By Brian Lowe, 22/4/19 (Photo: Karl Schweinfurth)
These days with funding playing such a big part of club sustainability, it’s not uncommon to see GoFundMe campaigns spring up online whenever a club or players need money for one reason or another.
Very often it’s based on the necessity of having to cover travel and accommodation costs of getting a team to and from a big tournament.
In the Americas, we have seen the USA, Canada and Jamaica all set up GoFundMe drives at one time or another to get their national teams to things such as a Rugby League World Cup qualifying series.
For Tier II countries, it has virtually become the norm as their cash reserves are somewhat limited in comparison to Tier I nations. To a large extent they rely on grants from the Rugby League International Federation (RLIF), which are not forthcoming on a regular basis.
On top of that, the international governing body is hardly comparable to say the NFL which makes money hand over fist.
So, that being the reality, local clubs in Tier II countries have an even tougher time trying to raise money for just the basics such as providing kits for their players, renting home grounds and covering the costs of away games.
In America, all 11 domestic clubs in the USA Rugby League (USARL) are in that very predicament, but the founder and CEO of one of them has come up with what he believes is a doable solution, and one that other clubs can copy – not only those in the US, but anywhere in the world.
Curtis Goddard founded the Southwest Florida Copperheads in 2018. They compete in the USARL’s South Conference and as they’re based in the Fort Myers region of the Sunshine State, all of their away games are long road trips, which of course means they are relatively costly.
His monetizing solution is largely based on membership development. He says the concept is that there has to be a global grassroots movement.
“The first thing I asked myself is what is it that rugby league clubs have to offer?” he says. “It’s essentially what we produce as content that can be co-branded with, enjoyed etc.
“Stemming from the idea that we create content, like news for example, I needed to determine what people engage with, what they spend their money on and what other successful clubs are doing.
“A lot of clubs use a kind of Costco membership idea that I got to experience a bit in Australia in which they give specific perks to people who sign up with them like their season ticket holders.”
Goddard goes on to say that when trying to grow rugby league, particularly in the case of a new club in an emerging market, it comes down to money and that money largely comes from the households of people who support the game.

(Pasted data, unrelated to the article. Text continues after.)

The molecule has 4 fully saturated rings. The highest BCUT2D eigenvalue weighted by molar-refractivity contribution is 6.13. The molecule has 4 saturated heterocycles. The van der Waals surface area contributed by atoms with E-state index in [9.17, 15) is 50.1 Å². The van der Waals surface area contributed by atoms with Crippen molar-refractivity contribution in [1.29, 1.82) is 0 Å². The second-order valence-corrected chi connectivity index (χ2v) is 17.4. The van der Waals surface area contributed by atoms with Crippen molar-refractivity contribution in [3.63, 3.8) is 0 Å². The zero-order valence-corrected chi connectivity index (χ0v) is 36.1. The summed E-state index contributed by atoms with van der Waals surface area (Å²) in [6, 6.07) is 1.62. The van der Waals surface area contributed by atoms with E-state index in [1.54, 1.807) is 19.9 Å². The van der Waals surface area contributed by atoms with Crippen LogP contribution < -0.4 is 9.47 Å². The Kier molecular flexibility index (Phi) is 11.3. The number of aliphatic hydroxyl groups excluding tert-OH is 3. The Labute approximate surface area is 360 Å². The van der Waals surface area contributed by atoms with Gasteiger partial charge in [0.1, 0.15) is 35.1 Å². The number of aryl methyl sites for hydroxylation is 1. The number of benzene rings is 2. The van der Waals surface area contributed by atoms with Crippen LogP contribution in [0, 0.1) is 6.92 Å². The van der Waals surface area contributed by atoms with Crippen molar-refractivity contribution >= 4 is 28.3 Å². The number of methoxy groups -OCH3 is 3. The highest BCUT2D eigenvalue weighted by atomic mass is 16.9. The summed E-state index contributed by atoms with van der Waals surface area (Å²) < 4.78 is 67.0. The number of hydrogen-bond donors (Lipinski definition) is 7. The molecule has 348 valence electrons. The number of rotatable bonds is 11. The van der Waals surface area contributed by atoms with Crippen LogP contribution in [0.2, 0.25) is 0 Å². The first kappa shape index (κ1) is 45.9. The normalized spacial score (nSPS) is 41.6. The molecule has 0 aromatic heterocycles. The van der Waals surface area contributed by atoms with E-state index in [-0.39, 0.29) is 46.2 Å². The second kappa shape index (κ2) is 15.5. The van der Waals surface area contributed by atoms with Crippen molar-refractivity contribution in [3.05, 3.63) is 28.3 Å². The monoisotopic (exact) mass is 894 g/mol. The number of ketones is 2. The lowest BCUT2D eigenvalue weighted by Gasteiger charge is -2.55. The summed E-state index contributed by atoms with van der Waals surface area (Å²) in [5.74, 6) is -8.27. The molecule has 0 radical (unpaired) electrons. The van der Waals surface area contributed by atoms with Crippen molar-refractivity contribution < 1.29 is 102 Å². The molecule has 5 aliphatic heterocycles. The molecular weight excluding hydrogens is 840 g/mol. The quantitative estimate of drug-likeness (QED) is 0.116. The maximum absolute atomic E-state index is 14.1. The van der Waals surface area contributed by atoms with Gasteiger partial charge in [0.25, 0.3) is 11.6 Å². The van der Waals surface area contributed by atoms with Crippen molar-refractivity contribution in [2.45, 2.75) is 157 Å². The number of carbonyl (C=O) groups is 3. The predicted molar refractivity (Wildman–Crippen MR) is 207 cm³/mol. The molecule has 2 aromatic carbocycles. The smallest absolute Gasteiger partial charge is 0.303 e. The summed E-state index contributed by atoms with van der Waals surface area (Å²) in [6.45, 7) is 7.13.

And he stresses that a club’s fan base can be located anywhere on the planet, not just in its own backyard.
“We want to grow the game and we want to be global just like rugby union, so how do we get there? Can we ask the NRL or Super League to give us a bunch of money? No. That’s not realistic because they’re a business, they have to make good business decisions and their clubs rely on their fans.
“If you really want to grow rugby league, you have to do it on a member level, and it has to be completely grassroots. You need baseline support from across the globe and people who want to make it a global game.
“If the appetite’s not there, it won’t succeed. But if everybody understands it’s something they want to see happen, ultimately, they’ll have to pool their resources together whether it’s $2 for a club or some kind of global foundation.”
He continues that in the age of the internet and social media, it’s easy for clubs to post on their websites exactly what they intend to do with money pledged to them by their fans and for fans to keep tabs on what’s going on at the clubs.
Goddard says in line with that, he has built a website for the Copperheads https://www.copperheadsrlfc.com on which all kinds of club information will be posted, including youth development and starting a touch football competition for U12s.
He says the club now has a membership drive up and running and the annual commitment is $20 per person.
“And with that $20 a year the member gets several benefits,” adds Goddard. “They can vote on the Man-of-the-Match in our games, they can go live with our team captain or the Man-of-the-Match on our live video streaming and other things.
“As we continue to increase the membership, the more control I’m willing to relinquish as an owner like for instance what our kit looks like. I went through a big exercise in this offseason as to what next season’s kit is going to look like and we had people voting on it and interacting and engaging with our brand.
“There’s no reason why they can’t become a member and not just give me $20 for nothing, but also receive something like the dual interaction. Having a say in decision-making with the club and having a direct line to me.
“That’s what I’m betting on. I believe that if this gets out and people understand what the overarching goal is, then it can be done.”